For the first time in history, Karachi Literature Festival was held outside Pakistan. Media reports that the event attracted thousands and presented Pakistan’s literary talent and diversity before an international audience note the positive aspects of the event, but these positives are only a mask over an uncomfortable reality. This reality was expressed by Ameena Saiyid OBE, co-founder of KLF and Managing Director of Oxford University Press Pakistan:
“It is not possible to bring the world to Pakistan to savour our literature and cultural creativity but it is possible to take it to the world.”
It is not possible to bring the world to Pakistan. Why? Partly it is because of the desperate security situation, which was observed by visitors during the 2015 KLF.
“It’s not an obvious location for a thriving literary festival, a fact emphasised when I’m met off my flight by a gun-toting guard in an armoured car. It’s barely six months since the Taliban briefly seized control of the airport, and my hosts are understandably wary about my safety en route to the festival. The guard radios in our location all the way along the car-clogged airport road. My initial view of Karachi is through green-tinted, bulletproof glass.”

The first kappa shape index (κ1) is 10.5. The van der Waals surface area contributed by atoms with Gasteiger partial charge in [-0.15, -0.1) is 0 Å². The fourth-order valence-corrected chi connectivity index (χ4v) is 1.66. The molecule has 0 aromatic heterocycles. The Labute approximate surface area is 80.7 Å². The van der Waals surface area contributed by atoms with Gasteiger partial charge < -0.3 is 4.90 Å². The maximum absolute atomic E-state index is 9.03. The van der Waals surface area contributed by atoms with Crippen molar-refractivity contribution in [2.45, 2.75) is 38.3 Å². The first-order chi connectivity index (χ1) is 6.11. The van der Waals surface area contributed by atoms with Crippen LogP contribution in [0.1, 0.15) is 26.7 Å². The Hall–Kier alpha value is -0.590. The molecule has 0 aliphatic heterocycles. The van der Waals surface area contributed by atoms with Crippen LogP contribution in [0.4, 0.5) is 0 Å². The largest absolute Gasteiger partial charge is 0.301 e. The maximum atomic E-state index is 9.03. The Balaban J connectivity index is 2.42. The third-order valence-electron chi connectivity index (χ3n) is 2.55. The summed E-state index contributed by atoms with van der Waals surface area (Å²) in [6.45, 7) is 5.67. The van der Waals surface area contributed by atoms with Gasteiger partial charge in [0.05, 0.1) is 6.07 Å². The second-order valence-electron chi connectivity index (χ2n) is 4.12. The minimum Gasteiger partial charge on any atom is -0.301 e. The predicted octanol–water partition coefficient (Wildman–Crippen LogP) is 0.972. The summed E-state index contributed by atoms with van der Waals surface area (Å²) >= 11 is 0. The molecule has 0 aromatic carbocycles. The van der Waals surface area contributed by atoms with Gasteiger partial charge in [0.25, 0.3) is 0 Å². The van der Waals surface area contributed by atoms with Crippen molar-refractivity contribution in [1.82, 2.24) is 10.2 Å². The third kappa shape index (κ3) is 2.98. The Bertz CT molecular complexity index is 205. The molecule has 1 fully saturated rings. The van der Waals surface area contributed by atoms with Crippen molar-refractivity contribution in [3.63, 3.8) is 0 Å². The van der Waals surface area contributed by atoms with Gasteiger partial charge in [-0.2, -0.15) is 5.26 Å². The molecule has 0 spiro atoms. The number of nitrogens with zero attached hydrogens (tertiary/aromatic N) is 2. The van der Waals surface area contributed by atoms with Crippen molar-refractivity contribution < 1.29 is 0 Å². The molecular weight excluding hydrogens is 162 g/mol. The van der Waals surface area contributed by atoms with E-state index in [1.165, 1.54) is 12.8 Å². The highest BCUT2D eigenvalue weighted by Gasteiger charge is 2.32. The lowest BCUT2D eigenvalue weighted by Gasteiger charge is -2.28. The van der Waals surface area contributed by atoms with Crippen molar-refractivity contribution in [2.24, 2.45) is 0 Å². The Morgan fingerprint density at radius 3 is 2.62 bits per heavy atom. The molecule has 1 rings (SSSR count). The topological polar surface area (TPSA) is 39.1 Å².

There is more to the problem, though, which is that we are living in a time when it is not just bullets and bombs, but ideas are also considered national security threats. Hamna Zubair noted something missing from this year’s KLF:
Much of what emerged as being politically and culturally relevant to Pakistan in 2016 was absent from this year’s panel discussions. I was surprised that no session was organised to examine the increasing importance of online activism — its role in creating counter-narratives, its idiom and letter.
A few months later, it is no surprise. Bloggers have gone missing, only to reappear and flee the country fearing for their lives. Accused of blasphemy, there are now stories of torture and abuse of bloggers by state agencies. Now it is not only a few bloggers, but hundreds of social media users that are being investigated and facing arrest on charges of hurting the Army’s feelings.
What kind of literary festival can exist in a country where critical thinking and new ideas are answered with arrests and torture? The sad reality is we cannot bring the world to Pakistan for a free and open exchange of ideas because a free and open exchange of ideas is not possible in this country. Holding literary festivals abroad only showcases just how desperate the situation is at home.